More OO in Pico Lisp

Let’s first look at a simple single inheritance example:

(class +Species)

(dm T (Species)
    (=: species Species))

(class +Person +Species)

(dm T (Age Name)
    (=: age Age)
    (=: name Name)
    (super "H. sapiens"))

(setq *John (new '(+Person) 65 'John))

(prin (get *John 'species))

Nothing really surprising here, the hierarchy is set from left to right in the class definition, that’s why +Person comes before +Species: (class +Person +Species).

(class +Animal +Species)

(dm T (Age Name . @)
    (=: age Age)
    (=: name Name)
    (super (car (rest))))

(setq *John (new '(+Animal) 25 'John "G. gorilla"))

(prin (get *John 'species))

So John is now a gorilla instead. It’s starting to get interesting, the above way of doing the argument list will enable us to pass a variable amount of arguments, the ones ending up in the @ can be retrieved with rest, in this case it’s the third one, “G. gorilla”. Note that rest will retrieve a list, even if there is only one argument left in it, hence the use of car in this case to get only the first element. In this case “G. gorilla” will be passed to the constructor of +Species through super.

There is however at better way of doing the argument handling than (car (rest)):

(class +Species)

(dm T (Species . @)
    (=: species Species)
    (=: description (next)))

(class +Animal +Species)

(dm T (Age Name . @)
    (=: age Age)
    (=: name Name)
    (super (next) (car (rest))))

(setq *John (new '(+Animal) 25 'John "G. gorilla" "Big leaf eating primate"))

(prin (get *John 'description))

That’s right, next will retrieve the next value from rest and in the process remove the value by reference as demonstrated by the fact that (car (rest)) gives the proper result in this case. You would however want to use just another (next) instead in a situation like the one above.

Let’s take a look at a more complex “horizontal” example, for another example check out the OOP section in Alex’s Pico Lisp tutorial. I found it helpful, even in the very beginning.

(class +Species)
(dm T (@)
    (=: species (next)))

(dm show> ()
    (pack " Species:" (: species)))

(class +Body)
(dm T (Age Weight Height . @)
    (=: age Age)
    (=: weight Weight)
    (=: height Height)
    (pass extra))

(dm show> ()
    (pack " Age:" (: age) " Weight(kg):" (: weight) " Height(cm):" (: height) (extra)))

(class +Person)
(dm T (Name Occupation . @)
    (=: occupation Occupation)
    (=: name Name)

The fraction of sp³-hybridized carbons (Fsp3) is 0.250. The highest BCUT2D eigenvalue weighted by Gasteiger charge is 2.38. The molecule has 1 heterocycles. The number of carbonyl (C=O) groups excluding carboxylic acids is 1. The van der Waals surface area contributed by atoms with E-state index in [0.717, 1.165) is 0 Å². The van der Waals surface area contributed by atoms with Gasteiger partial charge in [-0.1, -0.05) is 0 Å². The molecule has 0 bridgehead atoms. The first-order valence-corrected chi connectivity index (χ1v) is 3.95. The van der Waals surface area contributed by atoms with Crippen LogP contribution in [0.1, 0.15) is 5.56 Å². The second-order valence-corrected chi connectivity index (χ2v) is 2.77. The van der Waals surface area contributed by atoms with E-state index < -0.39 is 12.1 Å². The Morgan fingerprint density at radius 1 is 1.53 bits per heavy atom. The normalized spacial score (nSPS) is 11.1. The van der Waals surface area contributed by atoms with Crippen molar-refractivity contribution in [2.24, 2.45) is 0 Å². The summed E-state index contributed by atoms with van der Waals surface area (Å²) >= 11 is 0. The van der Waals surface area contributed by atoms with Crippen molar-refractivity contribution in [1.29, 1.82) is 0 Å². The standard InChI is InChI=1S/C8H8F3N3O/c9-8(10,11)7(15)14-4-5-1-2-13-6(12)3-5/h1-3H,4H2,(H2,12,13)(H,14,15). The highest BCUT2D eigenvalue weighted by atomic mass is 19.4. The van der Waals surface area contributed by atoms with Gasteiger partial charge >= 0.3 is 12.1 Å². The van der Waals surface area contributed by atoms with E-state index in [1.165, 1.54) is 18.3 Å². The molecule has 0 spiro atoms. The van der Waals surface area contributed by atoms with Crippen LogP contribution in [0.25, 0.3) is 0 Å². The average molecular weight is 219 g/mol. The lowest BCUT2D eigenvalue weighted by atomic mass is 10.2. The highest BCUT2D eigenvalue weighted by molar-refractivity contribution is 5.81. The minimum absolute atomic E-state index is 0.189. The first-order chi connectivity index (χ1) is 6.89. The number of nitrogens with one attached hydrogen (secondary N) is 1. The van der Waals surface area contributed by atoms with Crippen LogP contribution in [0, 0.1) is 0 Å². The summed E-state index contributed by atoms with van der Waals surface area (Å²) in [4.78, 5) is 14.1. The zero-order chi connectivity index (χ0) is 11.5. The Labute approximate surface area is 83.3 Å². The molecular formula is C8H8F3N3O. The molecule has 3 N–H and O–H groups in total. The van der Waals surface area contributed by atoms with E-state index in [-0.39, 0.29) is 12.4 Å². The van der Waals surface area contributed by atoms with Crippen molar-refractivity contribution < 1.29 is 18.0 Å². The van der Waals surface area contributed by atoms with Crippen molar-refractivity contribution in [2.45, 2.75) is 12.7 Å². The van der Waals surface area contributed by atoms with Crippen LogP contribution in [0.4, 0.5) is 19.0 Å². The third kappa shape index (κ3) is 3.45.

(pass extra))

(dm show> ()
    (pack " Name:" (: name) " Occupation:" (: occupation) (extra)))

(setq *John (new '(+Person +Body +Species) "John" "Teacher" 65 85 180 "H. Sapiens"))

(prin (show> *John))

In this case John is the combination of three different classes at once and the way to call the next function in the horizontal hierarchy (from left to right) is to use extra. In this case pass is a shortcut for sending rest to the next constructor. Let’s introduce a new class:

(class +Location)
(dm T (Location . @)
    (=: location Location)
    (pass extra))

(dm show> ()
    (pack " Location:" (: location) (extra)))
    
(setq *John (new '(+Person +Body +Location +Species) "John" "Teacher" 65 85 180 "New York" "H. Sapiens"))

(prin (show> *John))

In this case the two middle classes +Body and +Location are interchangeable:

(setq *John (new '(+Person +Location +Body +Species) "John" "Teacher" "New York" 65 85 180 "H. Sapiens"))

This is basically the same thing since it’s not a hierarchy in the traditional sense, the two middle classes do not have to know what is behind and after in the chain.

This way of using chained relations is important, it is used for instance in the GUI framework to validate forms by simply having a chk> function that uses (pass extra) to walk the chain, each check is of course unique for each input type, +TextField and +NumField are two examples.

Classes can be extended on demand:

(setq *John (new '(+Person +Body +Location +Species) "John" "Teacher" 65 85 180 "New York" "H. Sapiens"))

(extend +Body)
(dm bmi> ()
    (*/ (: weight) 10000 (** (: height) 2) ))

(prin (bmi> *John))

The */ function is necessary to handle cases like this in order to get the proper result by first multiplying the weight with 10000 and then dividing that result with 180*180. Pico Lisp doesn’t handle intermediate floating point numbers automatically. If you wanted an output with one decimal for instance you could do:

(dm bmi> ()
    (format (*/ (: weight) 100000 (** (: height) 2)) 1))

In this case format will take the number 262 and turn it into 26.1. A more on the fly method of accomplishing the above would be:

(setq *John (new '(+Person +Body +Location +Species) "John" "Teacher" 65 85 180 "New York" "H. Sapiens"))

(push *John 
      '(bmi> () (format (*/ (: weight) 100000 (** (: height) 2)) 1)))

(prin (bmi> *John))

Or maybe the bmi> method is already part of some old class in some library and now our program discovers that John needs that class too:

(class +WeightHandler)
(dm bmi> ()
    (format (*/ (: weight) 100000 (** (: height) 2)) 1))

(setq *John (new '(+Person +Body +Location +Species) "John" "Teacher" 65 85 180 "New York" "H. Sapiens"))

(unless (method 'bmi> *John) (push *John '+WeightHandler))

(prin (bmi> *John))

In this case method will return NIL if John doesn’t already have the ability to calculate his BMI, in that case we simply push the WeightHandler class in front of his other classes.

I don’t think I’ve ever experienced a more flexible object system :)

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